LAKE LOUISE, Alta. -- For Alex Deibold, 27, of Manchester Center, competing in the Winter Olympics has been a dream ever since he was a child.
Last Saturday, Deibold, a member of the U. S. National Snowboard Cross team, took one step closer to making that dream a reality when he claimed the bronze medal in the men’s World Cup snowboard cross event at Lake Louise.
"Qualifying for the Olympics, it has been a life long goal of mine," said Deibold. "I think that I told my parents that I wanted to go to the Olympics when I was nine, maybe 10-years-old and the fact that that is looking like a realistic possibility now I almost don’t even know how to describe it."
Last Saturday’s event, which marked only the second time Deibold has reached the podium in his career and the first time this season a U. S. male rider has reached the podium in a World Cup event, was the second of five qualifiers to earn a spot on the U. S. Snowboard Cross team that will go to the Winter Olympics in Sochi, Russia.
There are only four spots on the team and in an interview on Monday, Deibold said there is one thing over the next three qualifiers that would definitely punch his ticket.
"A win would guarantee me a spot," he said. "Qualification criteria and process, when you break it down, is pretty complicated, but really all I worry about is just [winning]. If I just worry about doing the best that I can do at every event that’s all I can worry about."
Even if Deibold does not win one of the next three qualifying events, it is still possible that he will make the Olympic Team.
In the most recent World Cup event at Lake Louise, Deibold said he went in with a different mindset: Focusing on executing the little things. At the first World Cup event earlier this month in Austria, Deibold said he performed poorly perhaps in part because he was thinking about "the big picture" and making the Olympic Team.
Last Saturday, he said he believed the change in mindset proved to be beneficial.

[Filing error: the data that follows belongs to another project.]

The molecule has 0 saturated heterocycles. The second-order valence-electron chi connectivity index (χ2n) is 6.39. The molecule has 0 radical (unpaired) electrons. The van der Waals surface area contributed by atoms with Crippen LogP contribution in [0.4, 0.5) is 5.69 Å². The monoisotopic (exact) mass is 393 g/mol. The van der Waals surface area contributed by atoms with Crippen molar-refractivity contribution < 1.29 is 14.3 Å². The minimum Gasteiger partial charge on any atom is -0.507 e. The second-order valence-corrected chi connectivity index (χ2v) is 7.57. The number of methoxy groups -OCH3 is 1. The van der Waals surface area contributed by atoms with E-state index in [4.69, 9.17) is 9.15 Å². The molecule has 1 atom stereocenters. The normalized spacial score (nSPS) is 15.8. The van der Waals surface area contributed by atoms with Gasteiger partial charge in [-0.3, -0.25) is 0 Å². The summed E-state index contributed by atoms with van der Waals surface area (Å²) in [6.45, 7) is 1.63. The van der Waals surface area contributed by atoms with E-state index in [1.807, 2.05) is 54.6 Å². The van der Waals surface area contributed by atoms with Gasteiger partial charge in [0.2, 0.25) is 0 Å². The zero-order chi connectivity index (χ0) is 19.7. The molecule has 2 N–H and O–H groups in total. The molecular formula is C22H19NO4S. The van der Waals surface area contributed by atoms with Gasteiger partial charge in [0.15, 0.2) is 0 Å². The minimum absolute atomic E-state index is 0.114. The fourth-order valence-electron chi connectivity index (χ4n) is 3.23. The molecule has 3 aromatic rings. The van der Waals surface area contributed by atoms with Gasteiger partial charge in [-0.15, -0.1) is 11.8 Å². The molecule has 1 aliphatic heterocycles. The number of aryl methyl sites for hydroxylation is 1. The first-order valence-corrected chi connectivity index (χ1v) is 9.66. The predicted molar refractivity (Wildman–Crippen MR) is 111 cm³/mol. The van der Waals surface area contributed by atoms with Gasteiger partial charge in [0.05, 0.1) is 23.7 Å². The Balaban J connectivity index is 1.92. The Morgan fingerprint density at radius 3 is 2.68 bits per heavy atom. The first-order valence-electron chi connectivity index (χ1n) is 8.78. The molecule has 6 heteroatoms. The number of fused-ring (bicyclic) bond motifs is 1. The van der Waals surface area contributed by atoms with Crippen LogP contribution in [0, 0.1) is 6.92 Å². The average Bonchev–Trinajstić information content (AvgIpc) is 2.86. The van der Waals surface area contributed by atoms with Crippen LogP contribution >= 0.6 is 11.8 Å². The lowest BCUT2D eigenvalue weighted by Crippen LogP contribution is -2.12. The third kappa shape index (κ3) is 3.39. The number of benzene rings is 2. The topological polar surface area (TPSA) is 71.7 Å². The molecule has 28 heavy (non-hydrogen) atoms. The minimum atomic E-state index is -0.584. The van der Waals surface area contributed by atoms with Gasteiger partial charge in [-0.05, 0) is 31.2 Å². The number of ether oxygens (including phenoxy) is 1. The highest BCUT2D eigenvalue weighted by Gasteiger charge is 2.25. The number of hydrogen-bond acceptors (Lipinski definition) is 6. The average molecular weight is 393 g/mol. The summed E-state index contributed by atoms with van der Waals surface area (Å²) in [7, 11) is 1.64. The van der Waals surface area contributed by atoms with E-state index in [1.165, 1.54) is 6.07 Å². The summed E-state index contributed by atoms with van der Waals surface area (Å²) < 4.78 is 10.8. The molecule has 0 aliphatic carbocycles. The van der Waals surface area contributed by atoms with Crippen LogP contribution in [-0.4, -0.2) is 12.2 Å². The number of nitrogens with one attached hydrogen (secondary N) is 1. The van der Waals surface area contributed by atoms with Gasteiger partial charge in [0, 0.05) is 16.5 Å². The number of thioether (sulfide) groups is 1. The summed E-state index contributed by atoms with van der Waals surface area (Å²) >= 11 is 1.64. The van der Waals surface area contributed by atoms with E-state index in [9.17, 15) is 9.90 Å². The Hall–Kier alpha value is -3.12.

"I didn’t have to ride beyond my limits. I didn’t have to do anything beyond my ability and I made the podium and it seemed like what should have happened," said Deibold. "I was happy and I was excited, but it wasn’t one of those like life changing sort of things. It was like ‘Ok. If you stick to the game plan you can do this. ‘"
Now that he has podiumed in a World Cup event this year, Deibold said a possible challenge going forward is that more people may begin paying more attention to how he performs.
Deibold, who had lived in Manchester for several years, attended Stratton Mountain School from 2001- 2004.
"When I went to SMS that’s when things really changed from something that I liked to do on the weekends to thinking about it as a career and thinking about it as a profession," Deibold said. "I was there [at] 14- or 15-years-old and I started doing some professional events and [I was] getting to travel the world a little bit then obviously when I graduated I got named to the National Team [and] that was like a really, really big step forward and [it increased] my desire to make it a career."
Originally, Deibold said he used to compete more in halfpipe, but his coaches at SMS made him compete in the other four disciplines - slopestyle, boarder cross, giant slalom and slalom - to ensure that he would be a well balanced rider.
What the future holds for Deibold remains to be seen as the team that will go to the Winter Olympics will not be chosen until next month. However, if Deibold were to be selected as a member of the team he indicated he would feel incredibly fortunate.
"Making the Olympic Team and getting to go represent my country would be a life long goal accomplished," he said.